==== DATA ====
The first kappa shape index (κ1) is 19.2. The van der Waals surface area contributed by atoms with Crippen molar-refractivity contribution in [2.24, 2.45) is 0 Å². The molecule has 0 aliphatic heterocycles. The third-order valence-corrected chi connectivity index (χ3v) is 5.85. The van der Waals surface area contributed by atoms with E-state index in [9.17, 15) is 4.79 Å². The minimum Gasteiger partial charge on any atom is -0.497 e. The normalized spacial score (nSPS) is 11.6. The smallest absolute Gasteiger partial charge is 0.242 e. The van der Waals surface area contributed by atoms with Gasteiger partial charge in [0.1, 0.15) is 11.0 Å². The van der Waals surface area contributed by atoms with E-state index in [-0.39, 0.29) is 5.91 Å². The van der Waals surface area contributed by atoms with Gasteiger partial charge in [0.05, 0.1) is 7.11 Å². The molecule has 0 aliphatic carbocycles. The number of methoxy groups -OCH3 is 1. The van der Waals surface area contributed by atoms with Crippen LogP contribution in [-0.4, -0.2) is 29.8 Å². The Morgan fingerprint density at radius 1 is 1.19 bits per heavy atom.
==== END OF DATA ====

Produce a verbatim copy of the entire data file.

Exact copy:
The first kappa shape index (κ1) is 19.2. The van der Waals surface area contributed by atoms with Crippen molar-refractivity contribution in [2.24, 2.45) is 0 Å². The molecule has 0 aliphatic heterocycles. The third-order valence-corrected chi connectivity index (χ3v) is 5.85. The van der Waals surface area contributed by atoms with E-state index in [9.17, 15) is 4.79 Å². The minimum Gasteiger partial charge on any atom is -0.497 e. The normalized spacial score (nSPS) is 11.6. The smallest absolute Gasteiger partial charge is 0.242 e. The van der Waals surface area contributed by atoms with Gasteiger partial charge in [0.1, 0.15) is 11.0 Å². The van der Waals surface area contributed by atoms with E-state index in [-0.39, 0.29) is 5.91 Å². The van der Waals surface area contributed by atoms with Gasteiger partial charge in [0.05, 0.1) is 7.11 Å². The molecule has 0 aliphatic carbocycles. The number of methoxy groups -OCH3 is 1. The van der Waals surface area contributed by atoms with Crippen LogP contribution in [-0.4, -0.2) is 29.8 Å². The Morgan fingerprint density at radius 1 is 1.19 bits per heavy atom.